On the other hand, if you do decide to attempt to create an office pool that falls outside of the definition of “gambling” be sure to carefully review California gambling law and implement best practices including describing what types of pools are permitted, describing whether, when and how company property may be used, and specifying that pools cannot be done during work time and cannot interfere with productive work time.  Any policy should also include a complaint reporting procedure, and specify the discipline that applies for violations.


Question: I just hired a new employee and when I gave him a Form I-9 to complete, I noticed that it says “Expires 03/31/2016.”  Does that mean I can’t use this form anymore?  Is there a new Form I-9?
Answer: As you note, the current Form I-9, also known as the Employment Eligibility Verification, appears to have expired a couple of months ago.  Nevertheless, the U.S. Citizenship and Immigration Services (“USCIS”) advises that until further notice, employers should continue using that Form I-9.  The USCIS will be providing updated information on its website about the new version of the form, which is not yet available.  You can access the USCIS website at
All employers, even those with only one employee, are required to complete a Form I-9 for every new employee hired.  The purpose of the Form I-9 is to ensure that employers hire individuals who are legally authorized to work in the United States, which includes U.S. citizens, noncitizen nationals, lawful permanent residents, and aliens authorized to work.
On the first day of employment, the employer must give the Form I-9 to the employee, who on that same day must complete Section 1 of the Form, including the employee’s name, address, date of birth, and an attestation, under penalty of perjury, of the employee’s status in the United States as a citizen, permanent resident, or other.  The employee must sign and date the form.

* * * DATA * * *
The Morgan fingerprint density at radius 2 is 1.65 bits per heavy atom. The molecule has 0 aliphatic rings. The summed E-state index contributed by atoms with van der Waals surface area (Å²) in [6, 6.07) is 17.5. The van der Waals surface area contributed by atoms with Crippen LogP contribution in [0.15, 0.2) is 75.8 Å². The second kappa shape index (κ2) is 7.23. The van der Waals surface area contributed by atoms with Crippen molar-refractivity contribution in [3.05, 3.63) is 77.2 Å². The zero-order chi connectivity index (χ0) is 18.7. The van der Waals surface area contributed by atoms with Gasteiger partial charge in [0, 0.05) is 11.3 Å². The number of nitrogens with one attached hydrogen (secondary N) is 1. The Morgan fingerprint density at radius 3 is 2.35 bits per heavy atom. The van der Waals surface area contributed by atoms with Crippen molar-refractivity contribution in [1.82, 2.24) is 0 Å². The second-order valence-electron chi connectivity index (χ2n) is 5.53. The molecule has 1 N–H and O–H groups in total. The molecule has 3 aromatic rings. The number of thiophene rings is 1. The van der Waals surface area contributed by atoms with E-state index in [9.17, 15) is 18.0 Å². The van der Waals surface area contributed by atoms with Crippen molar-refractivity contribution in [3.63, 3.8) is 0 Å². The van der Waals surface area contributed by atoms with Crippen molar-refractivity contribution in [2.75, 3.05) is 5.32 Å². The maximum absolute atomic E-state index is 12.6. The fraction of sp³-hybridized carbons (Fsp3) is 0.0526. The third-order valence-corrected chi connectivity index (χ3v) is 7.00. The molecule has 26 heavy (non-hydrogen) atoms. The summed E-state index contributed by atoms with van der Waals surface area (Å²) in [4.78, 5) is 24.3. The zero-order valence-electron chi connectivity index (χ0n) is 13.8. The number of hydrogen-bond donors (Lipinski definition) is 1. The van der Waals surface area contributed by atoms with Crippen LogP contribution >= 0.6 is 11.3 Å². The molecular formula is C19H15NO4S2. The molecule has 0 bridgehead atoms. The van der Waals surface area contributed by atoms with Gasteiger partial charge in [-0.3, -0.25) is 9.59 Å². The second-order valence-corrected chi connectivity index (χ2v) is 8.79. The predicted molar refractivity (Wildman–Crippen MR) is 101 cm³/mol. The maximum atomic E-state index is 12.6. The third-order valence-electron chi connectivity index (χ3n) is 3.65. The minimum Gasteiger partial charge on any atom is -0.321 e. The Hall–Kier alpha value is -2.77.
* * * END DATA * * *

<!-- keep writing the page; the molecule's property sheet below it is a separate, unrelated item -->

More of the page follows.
Subsequently, within three business days of the date employment begins, the employee must present to the employer an original unexpired document or documents showing his or her identity and employment authorization.  The Form I-9 lists acceptable documents to meet this requirement.  It is important that the employee choose which document or documents he or she wishes to present.  The employer cannot require that an employee present specific documents.
Once the employee has presented the original documents, the employer must physically examine each one to determine if it reasonably appears to be genuine and to relate to the person presenting it.  The person examining the documents must complete and sign section 2 of the Form I-9 certifying that he or she has examined the documents, that they appear to be genuine and to relate to the employee, and that to the best of that person’s knowledge, the employee is authorized to work in the United States.
Some employers choose to make photocopies of the documents presented.  If an employer chooses to do this, it must photocopy documents presented by all employees, regardless of position, and regardless of status.
Employers must keep an employee’s completed Form I-9 for the duration of the employee’s employment.  Once that employment relationship ends, the employer must keep the employee’s Form I-9 for three years after the date of hire, or one year after the employment relationship ends – whichever is later.
It is very important for employers to ensure that they keep these Form I-9 records, properly completed, and for the correct period of time.  The Department of Homeland Services, Office of Special Counsel for Immigration-Related Unfair Employment Practices, and the Department of Labor can come to an employer’s premises, with a minimum of three days’ notice, and inspect an employer’s Form I-9’s.  The employer must make these available to any of these agencies.  The penalty for failing to comply with these requirements ranges from $110 to $1,100 per form.